Home' Trinidad and Tobago Guardian : June 13th 2013 Contents B9
Thursday, June 13, 2013 www.guardian.co.tt Guardian
"I m having a great time," Joan Rivers crows
before offering a brisk self-appraisal: "Everything
is working, my mind is fine.
"The only time I play the age card is on planes
when I m trying to put a bag above the seat: I am
80 years old! Would someone please help me?! "
Actually, she only turned 80 on Saturday, a mile-
stone that has prompted the E! network to stage a
Joan Rivers "takeover": Its regular one-hour edition
of Fashion Police (airing Friday at 10 pm) will be a
black-tie birthday salute, preceded nightly through
Thursday by special half-hours (at 10.30 pm) featuring
guest appearances by celebrities and even victims of
past fashion slams.
This means frequent-flier Rivers would soon be
back on a plane for Los Angeles to tape this five-
day marathon while she marvels at the success of
Fashion Police, which, since premiering three years
ago, has only tightened its grip in the culture as a
wicked hybrid of style and snark.
Rivers is well-served by her co-hosts Giuliana
Rancic, Kelly Osbourne and George Kotsiopoulos, all
of whom can deliver shrewd analysis as well as piercing
gibes at red-carpet infractions.
But Fashion Police is perfectly tailored to the
comedic skills of Rivers as demonstrated by her 46-
years-and-counting in show biz.
Hear her hail Uma Thurman, sheathed in Versace
at the Cannes Film Festival: "This gown is so feminine,
so silver---it s the Anderson Cooper of dresses!"
Hear her skewer a baggy, dizzyingly hued Alexander
McQueen jumpsuit worn by actress Marion Cotillard
at a Crash Magazine party: "The pattern looks like
Precious sat on somebody s butterfly collection."
Sure, it s "Police" brutality, but Rivers and her
"Joan Rangers" are never less than arresting.
At first, Rivers resisted the urge to do the show.
"I remember, I was in Vegas on a treadmill---cause
you still try!---saying to my agent and (daughter)
Melissa, cause Melissa s exec-producing, You re
crazy! I m not gonna do this! I m not gonna com-
Her mind was changed. "We do the jokes, and we
tell the truth, too," Rivers sums up proudly. "E! told
me: Whatever you want to say, you say. We re having
so much fun! And our lawyers are so dear."
Interviewed last week, she presides from an ottoman
in the den of her vast Upper East Side Manhattan
digs, a spread whose unabashed spectacle she dubs
"Louis XIV meets Fred (Astaire) and Ginger (Rogers)."
It s 9 am and Rivers, having apologised for being
"only half-dressed," has presented herself in stocking
feet and a chic, floor-length black-velvet caftan (part
of her Joan Rivers Collection, she notes; she also has
a jewelry collection).
She says her interest in fashion reaches back to
her girlhood, when, still in school in New York, she
had a job as a fashion coordinator at a department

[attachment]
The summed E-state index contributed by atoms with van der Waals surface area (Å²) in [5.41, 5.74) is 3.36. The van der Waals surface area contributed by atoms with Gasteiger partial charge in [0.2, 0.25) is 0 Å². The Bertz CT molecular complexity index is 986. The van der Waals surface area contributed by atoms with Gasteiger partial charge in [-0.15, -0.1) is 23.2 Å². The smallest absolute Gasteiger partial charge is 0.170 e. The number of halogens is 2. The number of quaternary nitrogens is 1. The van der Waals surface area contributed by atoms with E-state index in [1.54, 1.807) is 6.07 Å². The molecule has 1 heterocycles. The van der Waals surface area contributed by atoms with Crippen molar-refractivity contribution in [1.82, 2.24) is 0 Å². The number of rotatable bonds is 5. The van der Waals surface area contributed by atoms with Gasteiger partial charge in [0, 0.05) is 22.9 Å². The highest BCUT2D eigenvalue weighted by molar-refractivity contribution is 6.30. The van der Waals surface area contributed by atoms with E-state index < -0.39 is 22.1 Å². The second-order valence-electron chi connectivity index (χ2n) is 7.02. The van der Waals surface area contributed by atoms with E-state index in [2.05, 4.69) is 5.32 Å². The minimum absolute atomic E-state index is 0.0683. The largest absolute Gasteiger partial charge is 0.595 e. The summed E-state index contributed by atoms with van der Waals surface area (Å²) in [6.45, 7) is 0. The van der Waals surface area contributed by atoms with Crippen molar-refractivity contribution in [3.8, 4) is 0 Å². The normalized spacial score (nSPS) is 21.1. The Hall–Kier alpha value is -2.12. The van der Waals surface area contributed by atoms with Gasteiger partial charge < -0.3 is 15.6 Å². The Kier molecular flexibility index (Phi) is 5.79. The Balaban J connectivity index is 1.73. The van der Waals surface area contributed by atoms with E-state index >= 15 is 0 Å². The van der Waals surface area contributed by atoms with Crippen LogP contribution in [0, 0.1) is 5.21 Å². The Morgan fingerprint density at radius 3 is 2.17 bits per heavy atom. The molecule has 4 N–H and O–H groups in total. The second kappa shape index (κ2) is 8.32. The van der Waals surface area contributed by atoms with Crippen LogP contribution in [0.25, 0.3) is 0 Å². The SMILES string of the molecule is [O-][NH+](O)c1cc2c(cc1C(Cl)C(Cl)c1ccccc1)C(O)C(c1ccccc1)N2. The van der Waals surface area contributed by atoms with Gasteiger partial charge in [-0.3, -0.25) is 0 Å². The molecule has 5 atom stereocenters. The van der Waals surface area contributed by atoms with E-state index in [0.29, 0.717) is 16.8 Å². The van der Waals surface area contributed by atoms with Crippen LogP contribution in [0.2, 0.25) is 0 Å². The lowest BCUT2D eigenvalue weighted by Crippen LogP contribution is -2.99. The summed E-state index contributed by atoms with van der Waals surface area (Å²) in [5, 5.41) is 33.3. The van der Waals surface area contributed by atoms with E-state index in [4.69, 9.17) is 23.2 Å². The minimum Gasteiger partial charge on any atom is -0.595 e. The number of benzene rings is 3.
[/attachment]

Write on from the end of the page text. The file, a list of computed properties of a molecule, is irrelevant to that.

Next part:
store chain, then another job where she assisted with
the creation of Lord & Taylor s legendary Fifth Avenue
window displays every Thursday night.
"If I hadn t gotten into show business," says Rivers,
"I would have gone into fashion."
Not that any celeb should get her knickers in a
twist over fashion feedback from any loose-lipped
comedian---or so says Rivers, anyway.
"When you re making US$20 million a picture and
the dress is free, do you REALLY care if Joan Rivers
says you shouldn t wear a peplum?" she chuckles.
"I don t think Julia Roberts sits up at night thinking,
She said what?! "
To say what she has to say about couture catas-
trophes, Rivers is happy to hop a plane for the year-
round weekly tapings of Fashion Police---just one
piece of her on-the-go schedule that has seen no
letup for decades and has its roots in her showbiz
obsession as a child growing up in Brooklyn: She
wanted to be an actress.
Only by chance did her definitive role become
playing a comedian. Comedy was a way to pay the
bills while she auditioned for dramatic parts.
"Somebody said: You can make six dollars standing
up in a club, " she explains, "and I said, Here I go!
It was better than typing all day."
In the early 1960s, comedy was a male-dominated
game where the only women comics she could look
to were Totie Fields and Phyllis Diller. But after several
years of struggle, she landed a spot on The Tonight
Show where host Johnny Carson gave her his blessing,
saying she was destined to be a star. (AP)
Fashion Police fetes host
Joan Rivers at age 80
Comedian and TV host Joan Rivers from the show Fashion Police, left, and her
daughter Melissa Rivers at an E! Network upfront event in New York in April
2012. Joan Rivers turned 80, a milestone that has prompted the E! network to
celebrate. AP PHOTO
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